Huáscar Ezcurra is hailed as “an extraordinary lawyer and cross-examiner”, with one source naming him as “one of the most persuasive lawyers I’ve ever met”.
Huáscar holds a law degree from Pontificia Universidad Católica del Perú and a Master of Laws degree from Yale University, USA. Partner of Bullard Falla Ezcurra+ since 2001, his practice focuses primarily on international arbitration, both commercial and investment. Regarding his professional experience, he has more than 20 years of experience acting as arbitrator and counsel in over 80 cases administered by ICSID, ICC, IACAC, CECAP, CCL and AmCham, among others.
What do you enjoy most about working in international arbitration?
What I enjoy most is the possibility of being exposed to the practice of other lawyers. I think that we can learn a great deal by watching others litigate, and being able to experience this from the position of counsel and from the position of arbitrator allows us to learn from different perspectives. This is more enhanced in international arbitration where we are exposed to lawyers from all over the world who have varied and enriching cultural and professional practices. This constant exposure allows me to grow and improve constantly.
What do clients look for in an effective arbitrator?
Clients look for someone who possesses three characteristics. First, someone who is hard-working. This means someone who is diligent when reviewing a case and who is efficient in meeting scheduled deadlines. Second, someone who is intelligent and has extensive experience in the area. Third, someone who is empathetic. Empathy is the ability to put oneself in the other person’s position and try to understand things from their perspective. Under that logic, I believe that an arbitrator must be empathetic with the parties, to better understand the case from their perspective, and with the other arbitrators, to better understand their points of view and thus be able to reach a consensus with them more easily.
How has the relationship between arbitrators and parties developed over your career? How might this affect tribunals?
I have seen a positive change in the relationship between arbitrators and parties in terms of transparency. All this has been made possible by the emergence and development of soft law projects, such as the IBA Rules, among others, that set clearer limits on the types of relationships that arbitrators and parties may have with each other.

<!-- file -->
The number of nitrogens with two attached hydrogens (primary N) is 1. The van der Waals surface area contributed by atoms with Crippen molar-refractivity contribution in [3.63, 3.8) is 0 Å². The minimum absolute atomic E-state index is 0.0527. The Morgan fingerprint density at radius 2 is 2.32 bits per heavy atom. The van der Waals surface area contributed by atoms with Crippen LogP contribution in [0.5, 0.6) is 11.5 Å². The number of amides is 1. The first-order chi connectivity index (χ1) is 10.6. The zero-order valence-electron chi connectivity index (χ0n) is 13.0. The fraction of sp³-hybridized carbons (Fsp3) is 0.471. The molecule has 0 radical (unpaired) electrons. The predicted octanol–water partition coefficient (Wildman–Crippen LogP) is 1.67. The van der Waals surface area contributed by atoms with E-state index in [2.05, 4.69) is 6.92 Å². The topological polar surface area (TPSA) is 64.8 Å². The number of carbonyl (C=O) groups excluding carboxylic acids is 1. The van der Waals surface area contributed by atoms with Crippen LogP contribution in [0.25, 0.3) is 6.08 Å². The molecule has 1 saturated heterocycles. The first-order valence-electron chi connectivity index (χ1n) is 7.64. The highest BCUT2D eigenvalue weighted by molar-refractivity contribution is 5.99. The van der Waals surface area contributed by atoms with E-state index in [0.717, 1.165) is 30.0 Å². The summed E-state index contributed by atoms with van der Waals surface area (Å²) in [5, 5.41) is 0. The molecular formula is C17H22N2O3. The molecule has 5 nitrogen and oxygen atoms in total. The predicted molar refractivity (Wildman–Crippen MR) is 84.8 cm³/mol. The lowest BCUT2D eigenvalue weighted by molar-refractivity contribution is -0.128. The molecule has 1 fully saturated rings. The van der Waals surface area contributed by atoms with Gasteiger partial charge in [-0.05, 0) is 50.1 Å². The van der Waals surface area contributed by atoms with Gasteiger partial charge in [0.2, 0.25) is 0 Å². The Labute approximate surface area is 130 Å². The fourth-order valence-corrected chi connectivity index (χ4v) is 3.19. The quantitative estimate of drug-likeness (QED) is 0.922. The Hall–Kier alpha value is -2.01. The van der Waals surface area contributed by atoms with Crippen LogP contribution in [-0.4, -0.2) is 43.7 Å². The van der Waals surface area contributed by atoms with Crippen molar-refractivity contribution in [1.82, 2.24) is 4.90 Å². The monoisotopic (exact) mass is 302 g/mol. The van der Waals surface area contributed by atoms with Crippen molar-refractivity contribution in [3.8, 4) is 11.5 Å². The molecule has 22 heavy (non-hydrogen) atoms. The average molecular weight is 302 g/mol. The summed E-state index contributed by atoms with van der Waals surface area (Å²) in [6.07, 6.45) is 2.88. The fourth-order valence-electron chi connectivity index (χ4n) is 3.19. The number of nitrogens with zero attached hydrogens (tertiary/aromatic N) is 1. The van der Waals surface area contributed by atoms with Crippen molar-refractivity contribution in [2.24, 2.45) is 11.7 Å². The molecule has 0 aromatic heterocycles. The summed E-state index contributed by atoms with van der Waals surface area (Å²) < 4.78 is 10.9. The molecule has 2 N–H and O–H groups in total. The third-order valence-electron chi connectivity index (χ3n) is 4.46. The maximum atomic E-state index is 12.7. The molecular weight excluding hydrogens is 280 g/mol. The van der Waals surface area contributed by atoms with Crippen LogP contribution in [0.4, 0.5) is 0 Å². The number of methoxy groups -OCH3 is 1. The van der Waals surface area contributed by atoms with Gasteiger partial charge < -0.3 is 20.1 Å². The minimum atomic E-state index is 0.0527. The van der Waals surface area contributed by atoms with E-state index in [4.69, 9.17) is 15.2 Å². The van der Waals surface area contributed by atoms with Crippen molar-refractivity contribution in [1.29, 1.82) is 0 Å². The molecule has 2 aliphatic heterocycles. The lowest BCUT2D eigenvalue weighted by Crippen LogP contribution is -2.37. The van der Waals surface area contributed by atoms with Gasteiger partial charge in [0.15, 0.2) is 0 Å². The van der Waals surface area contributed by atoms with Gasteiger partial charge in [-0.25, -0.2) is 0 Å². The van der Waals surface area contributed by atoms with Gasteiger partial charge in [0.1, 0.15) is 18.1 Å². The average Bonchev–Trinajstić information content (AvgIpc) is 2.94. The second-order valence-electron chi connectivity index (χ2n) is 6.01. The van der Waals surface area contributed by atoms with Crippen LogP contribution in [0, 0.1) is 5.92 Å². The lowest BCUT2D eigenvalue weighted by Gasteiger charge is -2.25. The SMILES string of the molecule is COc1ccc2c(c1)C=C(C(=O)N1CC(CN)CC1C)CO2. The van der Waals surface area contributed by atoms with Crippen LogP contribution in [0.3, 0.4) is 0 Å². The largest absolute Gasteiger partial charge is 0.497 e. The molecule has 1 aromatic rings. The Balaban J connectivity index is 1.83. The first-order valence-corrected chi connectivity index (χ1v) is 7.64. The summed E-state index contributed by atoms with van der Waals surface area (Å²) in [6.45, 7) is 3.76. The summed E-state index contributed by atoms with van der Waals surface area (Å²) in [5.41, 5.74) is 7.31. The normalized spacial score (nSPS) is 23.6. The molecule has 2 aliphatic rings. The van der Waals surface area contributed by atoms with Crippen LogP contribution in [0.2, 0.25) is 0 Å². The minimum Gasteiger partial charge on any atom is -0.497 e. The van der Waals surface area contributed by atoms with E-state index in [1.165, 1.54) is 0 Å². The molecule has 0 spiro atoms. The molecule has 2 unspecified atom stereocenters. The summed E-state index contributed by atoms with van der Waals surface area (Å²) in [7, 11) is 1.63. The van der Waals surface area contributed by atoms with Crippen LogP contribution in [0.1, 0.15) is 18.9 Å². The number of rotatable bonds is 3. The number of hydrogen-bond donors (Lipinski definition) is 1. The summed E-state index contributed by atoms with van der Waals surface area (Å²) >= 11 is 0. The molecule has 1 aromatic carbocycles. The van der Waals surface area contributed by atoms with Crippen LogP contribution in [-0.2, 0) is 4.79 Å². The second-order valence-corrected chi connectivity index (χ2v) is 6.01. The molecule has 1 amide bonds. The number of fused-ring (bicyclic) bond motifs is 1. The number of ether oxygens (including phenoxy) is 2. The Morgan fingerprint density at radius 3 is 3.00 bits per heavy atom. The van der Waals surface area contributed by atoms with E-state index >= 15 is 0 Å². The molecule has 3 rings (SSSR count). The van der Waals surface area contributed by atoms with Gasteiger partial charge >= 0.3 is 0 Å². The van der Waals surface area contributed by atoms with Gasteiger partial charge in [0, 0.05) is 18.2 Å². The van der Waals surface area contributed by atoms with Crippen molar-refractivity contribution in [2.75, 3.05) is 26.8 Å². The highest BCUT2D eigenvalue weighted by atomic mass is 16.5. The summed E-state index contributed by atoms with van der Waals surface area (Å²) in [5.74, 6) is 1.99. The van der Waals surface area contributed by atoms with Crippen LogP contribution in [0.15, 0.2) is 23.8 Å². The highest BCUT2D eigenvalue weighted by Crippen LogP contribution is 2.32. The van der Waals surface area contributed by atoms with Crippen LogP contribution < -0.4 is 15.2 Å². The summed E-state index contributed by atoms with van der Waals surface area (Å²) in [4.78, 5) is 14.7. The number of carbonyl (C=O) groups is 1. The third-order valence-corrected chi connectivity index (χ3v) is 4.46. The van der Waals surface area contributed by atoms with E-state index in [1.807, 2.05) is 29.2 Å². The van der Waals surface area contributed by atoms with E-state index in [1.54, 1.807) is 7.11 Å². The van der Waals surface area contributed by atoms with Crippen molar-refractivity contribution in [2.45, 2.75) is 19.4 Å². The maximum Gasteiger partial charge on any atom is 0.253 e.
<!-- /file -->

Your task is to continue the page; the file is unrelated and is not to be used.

On the other hand, I think that nowadays arbitrators understand better that their role is to provide a service to the parties, which consists pf rendering an award which is prompt, complete and detailed. The high level of competition that exists in the sector makes arbitrators respond to these demands in the best way possible.
In your experience, what advantages can clients benefit from in hiring a multilingual arbitrator?
The benefit of having a multilingual arbitrator is that he or she will not only be able to understand different languages but also different cultures, which is vital in an international arbitration where parties, lawyers, and arbitrators from different parts of the world come together. Ultimately, this allows arbitrators to be more empathetic with the parties and the other arbitrators, which will lead to them having a better understanding of the case.
Many arbitral awards are starting to end up back in court for enforcement proceedings. Does arbitration have an enforcement issue, and how could this be addressed if so?
One of the main duties for arbitrators is to ensure, as far as possible, that the award rendered is enforceable. Therefore, I believe it is important for the arbitrator to be familiar with the rules and criteria used at the seat of the arbitration to enforce an award as well as with the New York Convention criteria on these matters. This is vital, particularly in international arbitrations.
What role do you see third-party funding playing in arbitration moving forward?
I believe that third-party funding plays a key role in terms of maximising social efficiency in the filing of arbitration claims. Basically, the figure makes it possible for a third party to analyse the merits of a potential claim to determine whether it is profitable for it to be filed or not.
Currently, I think third-party funding has not been so much applied in Latin America because (i) there are few funders, which makes it very costly to resort to the figure due to the lack of competition; and (ii) the parties are reluctant to share confidential information with third parties, which is something inevitable when resorting to third party funding. Therefore, the challenge is to sort these obstacles to ensure that third-party funding is applied more frequently in the future.
What makes Bullard Falla Ezcurra+ stand out from the competition?
What sets Bullard, Falla Ezcurra+ apart from its competitors is that we seek to turn the academic aspect into a profitable activity with practical impact. We are a firm that has sought to achieve a practice that is at the level of the most rigorous international standards. Also, our firm offers interdisciplinary work. We are one of the few legal boutiques that has its own economic consulting area, and we constantly work with various professionals which provide our team with a unique set of abilities and techniques. Finally, our constant self-improvement has been a main factor in why we have been able to grow and be recognised in the most important rankings worldwide over the years.
What advice would you give to younger practitioners hoping to one day be in your position?
My main advice would be to tell them to work hard to achieve their goals. I think that having grit is the key and that success is guaranteed for anyone who works hard and strives to achieve it. For this, it is necessary to be passionate about your work.